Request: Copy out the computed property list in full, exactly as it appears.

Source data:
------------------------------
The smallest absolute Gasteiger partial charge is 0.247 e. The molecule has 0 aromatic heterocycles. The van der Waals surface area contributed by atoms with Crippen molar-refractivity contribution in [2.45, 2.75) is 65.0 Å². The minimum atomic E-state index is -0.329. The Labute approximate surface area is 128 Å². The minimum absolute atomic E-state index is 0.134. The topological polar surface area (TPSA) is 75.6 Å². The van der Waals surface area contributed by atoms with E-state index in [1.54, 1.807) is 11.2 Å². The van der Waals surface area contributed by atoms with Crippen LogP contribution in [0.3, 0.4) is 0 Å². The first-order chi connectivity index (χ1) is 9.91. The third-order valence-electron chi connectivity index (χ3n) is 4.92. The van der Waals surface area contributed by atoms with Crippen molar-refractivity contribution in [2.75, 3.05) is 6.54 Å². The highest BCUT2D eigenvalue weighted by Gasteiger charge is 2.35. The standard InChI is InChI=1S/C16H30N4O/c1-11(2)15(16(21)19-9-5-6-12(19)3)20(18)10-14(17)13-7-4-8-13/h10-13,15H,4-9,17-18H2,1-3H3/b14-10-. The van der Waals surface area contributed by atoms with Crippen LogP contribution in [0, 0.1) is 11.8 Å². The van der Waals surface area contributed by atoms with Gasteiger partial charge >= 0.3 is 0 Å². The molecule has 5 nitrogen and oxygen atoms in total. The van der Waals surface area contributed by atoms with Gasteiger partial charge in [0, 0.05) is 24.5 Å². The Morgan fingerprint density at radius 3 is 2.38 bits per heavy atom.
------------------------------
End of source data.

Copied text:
The smallest absolute Gasteiger partial charge is 0.247 e. The molecule has 0 aromatic heterocycles. The van der Waals surface area contributed by atoms with Crippen molar-refractivity contribution in [2.45, 2.75) is 65.0 Å². The minimum atomic E-state index is -0.329. The Labute approximate surface area is 128 Å². The minimum absolute atomic E-state index is 0.134. The topological polar surface area (TPSA) is 75.6 Å². The van der Waals surface area contributed by atoms with E-state index in [1.54, 1.807) is 11.2 Å². The van der Waals surface area contributed by atoms with Crippen LogP contribution in [0.3, 0.4) is 0 Å². The first-order chi connectivity index (χ1) is 9.91. The third-order valence-electron chi connectivity index (χ3n) is 4.92. The van der Waals surface area contributed by atoms with Crippen molar-refractivity contribution in [2.75, 3.05) is 6.54 Å². The highest BCUT2D eigenvalue weighted by Gasteiger charge is 2.35. The standard InChI is InChI=1S/C16H30N4O/c1-11(2)15(16(21)19-9-5-6-12(19)3)20(18)10-14(17)13-7-4-8-13/h10-13,15H,4-9,17-18H2,1-3H3/b14-10-. The van der Waals surface area contributed by atoms with Crippen LogP contribution in [0, 0.1) is 11.8 Å². The van der Waals surface area contributed by atoms with Gasteiger partial charge >= 0.3 is 0 Å². The molecule has 5 nitrogen and oxygen atoms in total. The van der Waals surface area contributed by atoms with Gasteiger partial charge in [0, 0.05) is 24.5 Å². The Morgan fingerprint density at radius 3 is 2.38 bits per heavy atom.